David Bourget (Western Ontario)
David Chalmers (ANU, NYU)
Rafael De Clercq
Jack Alan Reynolds
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Journal of Law, Medicine and Ethics 38 (2):251-256 (2010)
Governance models for the oversight of human embryonic stem cell research have been proposed which mirror in large part familiar oversight mechanisms for research with human subjects and non-human animals. While such models are in principle readily endorsable, there are a set of concerns related to their implementation — such as ensuring that an elaborated informed consent process and conducting long-term monitoring of research subjects are tenable — which suggest areas where gathering data may facilitate more appropriate oversight. In addition, it is unclear whether a new governance model based at individual institutions are sufficient to address the ethical issues inherent to this research. Regardless, some of the concerns that have arisen in considering the appropriate governance of stem cell research, particularly the important translational pathway of innovation in contrast to staged research, transparency and publication, and social justice, may be useful in science and translational research more broadly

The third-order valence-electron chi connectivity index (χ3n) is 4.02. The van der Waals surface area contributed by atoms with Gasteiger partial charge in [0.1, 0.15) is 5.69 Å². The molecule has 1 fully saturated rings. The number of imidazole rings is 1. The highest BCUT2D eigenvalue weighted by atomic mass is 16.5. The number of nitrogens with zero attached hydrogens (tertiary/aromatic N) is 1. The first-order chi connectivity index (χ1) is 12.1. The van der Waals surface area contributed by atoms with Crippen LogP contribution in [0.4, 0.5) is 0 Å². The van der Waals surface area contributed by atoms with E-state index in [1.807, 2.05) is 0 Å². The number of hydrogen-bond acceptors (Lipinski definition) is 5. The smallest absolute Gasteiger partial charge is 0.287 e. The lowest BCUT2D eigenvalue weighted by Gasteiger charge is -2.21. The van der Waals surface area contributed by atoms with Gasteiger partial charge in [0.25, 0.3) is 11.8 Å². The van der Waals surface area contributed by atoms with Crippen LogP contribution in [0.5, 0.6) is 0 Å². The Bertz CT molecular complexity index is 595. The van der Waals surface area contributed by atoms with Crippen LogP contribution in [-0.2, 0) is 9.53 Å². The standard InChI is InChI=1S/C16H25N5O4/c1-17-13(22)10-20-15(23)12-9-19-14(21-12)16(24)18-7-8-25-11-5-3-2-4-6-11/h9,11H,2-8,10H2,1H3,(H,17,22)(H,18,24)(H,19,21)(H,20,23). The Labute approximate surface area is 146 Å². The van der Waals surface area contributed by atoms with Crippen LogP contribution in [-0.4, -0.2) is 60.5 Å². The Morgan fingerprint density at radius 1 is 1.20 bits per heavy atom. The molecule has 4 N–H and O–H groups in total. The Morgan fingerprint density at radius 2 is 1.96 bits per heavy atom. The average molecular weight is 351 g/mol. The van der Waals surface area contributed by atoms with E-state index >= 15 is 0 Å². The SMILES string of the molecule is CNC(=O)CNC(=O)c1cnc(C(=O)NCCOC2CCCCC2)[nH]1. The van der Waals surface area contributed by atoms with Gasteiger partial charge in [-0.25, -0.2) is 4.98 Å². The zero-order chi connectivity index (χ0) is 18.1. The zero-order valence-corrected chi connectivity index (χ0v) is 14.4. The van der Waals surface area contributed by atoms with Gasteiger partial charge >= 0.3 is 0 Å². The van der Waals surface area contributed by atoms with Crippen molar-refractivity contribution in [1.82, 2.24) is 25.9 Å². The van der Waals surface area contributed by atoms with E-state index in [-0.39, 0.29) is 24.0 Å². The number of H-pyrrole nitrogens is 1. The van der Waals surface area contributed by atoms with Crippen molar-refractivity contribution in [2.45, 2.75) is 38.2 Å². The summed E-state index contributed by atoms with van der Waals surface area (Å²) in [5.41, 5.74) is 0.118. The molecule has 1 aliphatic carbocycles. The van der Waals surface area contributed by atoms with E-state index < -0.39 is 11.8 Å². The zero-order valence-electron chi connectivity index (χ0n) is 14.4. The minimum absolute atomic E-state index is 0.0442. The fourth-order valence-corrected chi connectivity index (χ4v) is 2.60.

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References found in this work BETA
Jeremy Sugarman, Douglas C. McCrory, Donald Powell, Alex Krasny, Betsy Adams, Eric Ball & Cynthia Cassell (1999). Empirical Research on Informed Consent: An Annotated Bibliography. Hastings Center Report 29 (1):1-42.
Citations of this work BETA
John A. Robertson (2010). Embryo Stem Cell Research: Ten Years of Controversy. Journal of Law, Medicine and Ethics 38 (2):191-203.
John A. Robertson (2010). Introduction. Journal of Law, Medicine and Ethics 38 (2):175-190.
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